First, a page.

Game Theory and SAT

>Amazing how random objects,numbers, concepts put in any kind of convalescence can make the brain produce a rational conclusion. Some people have learned to ignore or even turn this ability off, so that, the stream of indirect thought can become a fabric of social consciousness. Other chose to integrate the ability of gestalt, or Game Theoryas the article calls it, completely and begin to fragment and compartmentalize the mind in ways stagnate the ability to artfully express ones self. THe irony is that standardize test continue to choose one over the over, but why?

The Art of SATergy – Freakonomics Blog – NYTimes.com

My son took the SSAT exam this past Saturday. And while I was sitting in the Choate athletic facility waiting for him to finish, I remembered that Avinash Dixit and Barry Nalebuff’s new book, The Art of Strategy, has a great example concerning standardized testing. Game theory is so powerful it can help you figure out the correct answer without even knowing what the question is.

Consider the following question for the GMAT (the test given to MBA applicants). Unfortunately, issues of copyright clearance have prevented us from reproducing the question, but that shouldn’t stop us.

Which of the following is the correct answer?

a) 4π sq. inches

b) 8π sq. inches

c) 16 sq. inches

d) 16π sq. inches

e) 32π sq. inches

O.K., we recognize that you’re at a bit of a disadvantage not having the question. Still, we think that by putting on your game-theory hat you can still figure it out.

Before reading their analysis, take a shot at trying to reason your way to the correct answer.

Here’s what they said:

The odd answer in the series is c. Since it is so different from the other answers, it is probably not right. The fact that the units are in square inches suggests an answer that has a perfect square in it, such as 4π or 16π.

This is a fine start and demonstrates good test-taking skills, but we haven’t really started to use game theory. Think of the game being played by the person writing the question. What is that person’s objective?

He or she wants people who understand the problem to get the answer right and those who don’t to get it wrong. Thus wrong answers have to be chosen carefully so as to be appealing to folks who don’t quite know the answer. For example, in response to the question: “How many feet are in a mile?” an answer of “Giraffe,” or even 16π, is unlikely to attract any takers.

Turning this around, imagine that 16 square inches really is the right answer. What kind of question might have 16 square inches as the answer but would lead someone to think 32π is right? Not many. People don’t often go around adding π to answers for the fun of it. “Did you see my new car — it gets 10π miles to the gallon.” We think not. Hence we can truly rule out 16 as being the correct solution.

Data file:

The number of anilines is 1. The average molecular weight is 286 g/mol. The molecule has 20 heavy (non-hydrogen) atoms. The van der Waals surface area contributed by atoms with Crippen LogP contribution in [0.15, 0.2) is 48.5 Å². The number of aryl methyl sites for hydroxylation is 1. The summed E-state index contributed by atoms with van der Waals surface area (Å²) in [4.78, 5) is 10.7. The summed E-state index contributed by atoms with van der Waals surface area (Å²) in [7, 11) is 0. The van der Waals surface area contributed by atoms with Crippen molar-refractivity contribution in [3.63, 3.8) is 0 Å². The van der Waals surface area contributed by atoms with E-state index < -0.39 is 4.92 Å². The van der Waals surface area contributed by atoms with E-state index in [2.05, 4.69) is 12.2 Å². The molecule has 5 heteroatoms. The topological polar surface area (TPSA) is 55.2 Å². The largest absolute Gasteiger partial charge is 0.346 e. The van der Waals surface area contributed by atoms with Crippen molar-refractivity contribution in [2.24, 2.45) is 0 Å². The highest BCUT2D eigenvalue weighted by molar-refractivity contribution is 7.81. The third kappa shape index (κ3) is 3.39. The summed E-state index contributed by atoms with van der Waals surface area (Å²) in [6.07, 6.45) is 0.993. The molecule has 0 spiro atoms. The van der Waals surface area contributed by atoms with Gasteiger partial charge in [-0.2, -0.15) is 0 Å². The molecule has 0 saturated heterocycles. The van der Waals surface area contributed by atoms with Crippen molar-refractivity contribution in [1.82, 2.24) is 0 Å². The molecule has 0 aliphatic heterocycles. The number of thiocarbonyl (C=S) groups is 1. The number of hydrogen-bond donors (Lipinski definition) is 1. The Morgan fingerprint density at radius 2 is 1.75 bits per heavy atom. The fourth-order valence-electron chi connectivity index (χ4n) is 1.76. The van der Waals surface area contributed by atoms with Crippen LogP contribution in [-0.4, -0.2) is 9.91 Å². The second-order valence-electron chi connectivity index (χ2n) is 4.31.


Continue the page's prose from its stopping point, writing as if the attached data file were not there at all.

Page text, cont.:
Let’s now turn to the two perfect squares, 4π and 16π. Assume for a moment that 16π square inches is the correct solution. The problem might have been: “What is the area of a circle with a radius of 4?” The correct formula for the area of a circle is πr2. However, the person who didn’t quite remember the formula might have mixed it up with the formula for the circumference of a circle, 2πr. (Yes, we know that the circumference is in inches, not square inches, but the person making this mistake would be unlikely to recognize this issue.)

Note that if r = 4, then 2πr is 8π, and that would lead the person to the wrong answer of b. The person could also mix and match and use the formula 2πr2, and hence believe that 32π or e was the right answer. The person could leave off the π and come up with 16 or c, or the person could forget to square the radius and simply use πr as the area, leading to 4π or a. In summary, if 16π is the correct answer, then we can tell a plausible story about how each of the other answers might be chosen. They are all good wrong answers for the test maker.

What if 4π is the correct solution (so that r = 2)? Think now about the most common mistake: mixing up circumference with area. If the student used the wrong formula, 2πr, he or she would still get 4π, albeit with incorrect units. There is nothing worse, from a test maker’s perspective, than allowing the person to get the right answer for the wrong reason. Hence 4π would be a terrible right answer, as it would allow too many people who didn’t know what they were doing to get full credit.

At this point, we are done. We are confident that the right answer is 16π. And we are right. By thinking about the objective of the person writing the test, we can suss out the right answer, often without even seeing the question.

Now, we don’t recommend that you go about taking the GMAT and other tests without bothering to even look at the questions. We appreciate that if you are smart enough to go through this logic, you most likely know the formula for the area of a circle. But you never know. There will be cases where you don’t know the meaning of one of the answers or the material for the question wasn’t covered in your course. In those cases, thinking about the testing game may lead you to the right answer.

If you want a fun way to learn a ton of useful game theory, this is the book for you. How good is it? Steve Levitt has a blurb on the book saying it’s so good, he read it twice.

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